Class conscious - Andrew Martin joins the Hampstead Heath hearties

On Hampstead Heath, you will see lots of stringy-looking folk with nut-brown skin

I walked into Davidoff of London, the tobacconist's in St James's Street, where I bought a Havana cigar. In response to the salesman's habitual question, "Do you have a humidor, sir?" I was able to say "yes", my wife having bought me one for Christmas. It is, essentially, a beautiful cedar box containing a device that holds a sponge full of water. This I have supplemented with an egg cupful of water, because the relative humidity was reading only 65 on the hygrometer, when at least 70 is required. The instructions say that the cigars on the top level should be rotated with those on the lower level. Because I have only one cigar in the humidor this question does not arise. I simply turn it over every so often.

That single cigar justifies the humidor's existence, and for this reason, I may never get round to smoking it, which would suit my wife fine. She actually wants me to stop smoking cigars, and only bought the humidor because she couldn't think of anything else - which is a bit like shooting somebody at a drinks party because you can't come up with any small talk.

As I unwrapped my gift on Christmas morning, she rather feebly said, "Perhaps you'll be able to keep your letters in it." Letters? Does she mean all those brochures I get asking me to join American Express?

My aim, vis-a-vis the humidor, is to smoke fewer and better cigars. For some time, I have been trying to live a healthier - meaning more middle-class - life. My shirt always seems to be untucked these days, and this is because I've lost about a stone in weight over the past few months, mainly by walking fast over Hampstead Heath every day. My sons and I play football at a cluster of seven oak trees described, by a plaque set into the ground, as Denzil's Copse. It was planted 30 years ago in memory of a man called Denzil, by people who were presumably unaware that two of the trees are exactly the right distance apart for goalposts, and that the plaque is ideally placed for a penalty spot.

You see the same people every day yomping across the Heath, and they are not the north Londoners you see driving fat 4x4s. The Heath walkers represent old north London: stringy-looking characters, with nut-brown skin. They're socialists, humanists and, I often suspect, naturists. If your picture appears in the Guardian - as mine has on a couple of occasions - their normal self-contained briskness is checked slightly as they walk past you in the days following.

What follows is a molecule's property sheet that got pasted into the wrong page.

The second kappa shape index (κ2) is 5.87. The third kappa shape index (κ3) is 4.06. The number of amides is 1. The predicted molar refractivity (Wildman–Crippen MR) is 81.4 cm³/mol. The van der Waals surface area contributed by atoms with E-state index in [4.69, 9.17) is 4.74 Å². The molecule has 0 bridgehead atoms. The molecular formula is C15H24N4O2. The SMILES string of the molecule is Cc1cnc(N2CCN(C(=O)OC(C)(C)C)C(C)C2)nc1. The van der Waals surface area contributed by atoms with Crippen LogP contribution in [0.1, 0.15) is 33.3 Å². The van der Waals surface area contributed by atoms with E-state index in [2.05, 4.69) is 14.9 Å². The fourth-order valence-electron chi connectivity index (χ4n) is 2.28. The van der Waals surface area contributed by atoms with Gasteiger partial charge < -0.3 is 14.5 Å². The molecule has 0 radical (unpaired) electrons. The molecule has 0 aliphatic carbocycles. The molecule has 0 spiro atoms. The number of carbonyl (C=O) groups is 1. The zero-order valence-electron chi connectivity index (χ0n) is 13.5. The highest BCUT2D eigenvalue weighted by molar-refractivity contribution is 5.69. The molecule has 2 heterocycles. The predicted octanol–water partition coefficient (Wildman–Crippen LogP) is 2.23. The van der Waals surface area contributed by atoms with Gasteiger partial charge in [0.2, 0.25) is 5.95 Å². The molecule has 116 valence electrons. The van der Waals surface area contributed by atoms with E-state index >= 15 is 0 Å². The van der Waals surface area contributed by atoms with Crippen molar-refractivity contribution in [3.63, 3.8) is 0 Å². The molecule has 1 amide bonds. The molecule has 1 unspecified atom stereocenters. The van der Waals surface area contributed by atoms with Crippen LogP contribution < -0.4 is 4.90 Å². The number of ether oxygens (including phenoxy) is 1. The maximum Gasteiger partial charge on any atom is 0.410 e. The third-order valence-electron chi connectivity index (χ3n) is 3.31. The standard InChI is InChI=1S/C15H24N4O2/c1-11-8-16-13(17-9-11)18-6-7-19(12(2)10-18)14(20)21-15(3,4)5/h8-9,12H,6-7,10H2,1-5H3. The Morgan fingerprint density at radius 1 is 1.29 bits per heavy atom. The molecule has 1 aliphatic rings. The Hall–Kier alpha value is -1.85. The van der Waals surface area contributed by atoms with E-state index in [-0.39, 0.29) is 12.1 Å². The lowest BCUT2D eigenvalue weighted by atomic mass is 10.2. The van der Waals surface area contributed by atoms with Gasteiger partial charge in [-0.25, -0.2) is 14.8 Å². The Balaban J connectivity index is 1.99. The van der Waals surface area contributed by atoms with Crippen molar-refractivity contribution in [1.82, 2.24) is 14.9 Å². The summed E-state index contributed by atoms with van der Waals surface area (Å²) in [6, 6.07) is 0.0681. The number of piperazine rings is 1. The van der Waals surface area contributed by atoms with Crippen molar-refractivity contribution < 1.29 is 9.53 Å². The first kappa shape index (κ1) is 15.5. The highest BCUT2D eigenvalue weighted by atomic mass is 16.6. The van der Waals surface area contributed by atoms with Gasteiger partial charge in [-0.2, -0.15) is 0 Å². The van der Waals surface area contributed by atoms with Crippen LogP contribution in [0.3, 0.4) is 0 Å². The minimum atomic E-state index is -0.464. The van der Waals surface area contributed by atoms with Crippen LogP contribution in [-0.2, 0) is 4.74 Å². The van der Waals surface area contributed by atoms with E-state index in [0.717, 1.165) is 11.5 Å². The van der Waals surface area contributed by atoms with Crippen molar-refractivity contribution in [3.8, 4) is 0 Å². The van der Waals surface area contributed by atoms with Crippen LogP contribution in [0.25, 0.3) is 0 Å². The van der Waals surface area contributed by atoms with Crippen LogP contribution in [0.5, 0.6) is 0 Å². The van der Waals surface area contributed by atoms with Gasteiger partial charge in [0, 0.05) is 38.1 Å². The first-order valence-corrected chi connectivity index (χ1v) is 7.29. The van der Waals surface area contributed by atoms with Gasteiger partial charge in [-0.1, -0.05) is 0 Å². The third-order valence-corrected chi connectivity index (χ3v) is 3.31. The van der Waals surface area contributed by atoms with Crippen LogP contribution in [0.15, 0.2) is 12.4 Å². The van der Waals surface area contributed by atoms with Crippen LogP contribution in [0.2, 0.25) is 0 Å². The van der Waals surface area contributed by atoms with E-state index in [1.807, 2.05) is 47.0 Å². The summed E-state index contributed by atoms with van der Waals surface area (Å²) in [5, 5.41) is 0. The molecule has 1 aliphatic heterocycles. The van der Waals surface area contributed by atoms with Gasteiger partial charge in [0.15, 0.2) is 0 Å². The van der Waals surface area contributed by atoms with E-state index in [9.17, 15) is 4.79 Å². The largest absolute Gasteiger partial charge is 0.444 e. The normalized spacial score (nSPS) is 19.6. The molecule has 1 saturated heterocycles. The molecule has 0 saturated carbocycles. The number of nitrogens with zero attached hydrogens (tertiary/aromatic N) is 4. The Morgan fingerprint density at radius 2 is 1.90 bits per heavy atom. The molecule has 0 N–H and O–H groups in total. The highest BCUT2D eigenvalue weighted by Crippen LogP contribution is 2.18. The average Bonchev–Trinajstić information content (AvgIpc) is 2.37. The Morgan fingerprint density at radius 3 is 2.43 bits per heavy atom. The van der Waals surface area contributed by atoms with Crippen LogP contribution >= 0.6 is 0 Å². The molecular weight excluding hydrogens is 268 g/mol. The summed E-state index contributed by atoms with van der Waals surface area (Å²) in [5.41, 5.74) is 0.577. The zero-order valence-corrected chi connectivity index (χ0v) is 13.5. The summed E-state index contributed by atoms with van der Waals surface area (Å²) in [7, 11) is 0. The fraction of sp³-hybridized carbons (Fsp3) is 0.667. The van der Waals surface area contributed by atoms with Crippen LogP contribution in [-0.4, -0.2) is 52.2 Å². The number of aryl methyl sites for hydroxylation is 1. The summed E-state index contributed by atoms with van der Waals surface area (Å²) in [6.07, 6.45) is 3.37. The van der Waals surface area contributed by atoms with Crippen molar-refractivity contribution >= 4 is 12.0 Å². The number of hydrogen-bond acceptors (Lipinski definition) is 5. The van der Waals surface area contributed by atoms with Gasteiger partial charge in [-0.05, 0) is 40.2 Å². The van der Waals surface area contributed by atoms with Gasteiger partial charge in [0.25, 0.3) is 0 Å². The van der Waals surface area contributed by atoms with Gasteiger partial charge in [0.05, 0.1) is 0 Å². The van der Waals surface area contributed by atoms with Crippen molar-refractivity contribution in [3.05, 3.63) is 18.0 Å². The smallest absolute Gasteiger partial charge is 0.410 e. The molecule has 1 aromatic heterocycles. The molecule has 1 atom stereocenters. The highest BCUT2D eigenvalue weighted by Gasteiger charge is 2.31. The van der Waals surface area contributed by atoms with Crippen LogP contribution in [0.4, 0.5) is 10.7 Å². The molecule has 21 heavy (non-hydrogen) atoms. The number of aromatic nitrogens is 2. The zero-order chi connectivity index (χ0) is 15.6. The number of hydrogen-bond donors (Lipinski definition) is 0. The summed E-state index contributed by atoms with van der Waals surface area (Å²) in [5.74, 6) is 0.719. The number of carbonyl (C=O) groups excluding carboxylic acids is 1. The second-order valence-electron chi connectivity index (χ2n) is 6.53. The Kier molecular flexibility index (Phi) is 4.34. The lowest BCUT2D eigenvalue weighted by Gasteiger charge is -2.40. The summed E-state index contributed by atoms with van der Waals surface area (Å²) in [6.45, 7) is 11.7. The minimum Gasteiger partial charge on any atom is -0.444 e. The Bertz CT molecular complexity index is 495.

These people get involved in causes, and their big cause at the moment is the saving of the swimming ponds on Hampstead Heath, which are threatened with closure by the Corporation of London. This does not surprise me at all. I had long since identified the ponds as doomed, simply because I enjoyed them so much. This, I would think, floating along on my back under the trees, is too good to last.

But the most interesting strain of Heath swimmers are the tough old working-class blokes whom you might see shadow-boxing furiously in the cold showers. One of them once said to my elder son, "Many a famous fighter's stood under that water, lad." They speak like characters in Pinter, and read the racing pages between swims - because they'll have more than one in a session. They're the hard core of the year-round swimmers, breaking the ice if necessary or swimming out in fog, far beyond the sight of any lifeguard. Their skinny bodies are often strangely marked, and I wonder whether I detect decades-old bullet wounds.

These men are role models to me, in that I believe them to be fit and healthy not because of some fiddly faddism about what they eat and drink - the modern, colour supplement-reading way - but by what I am convinced is the surer way: simply taking your body, and using it.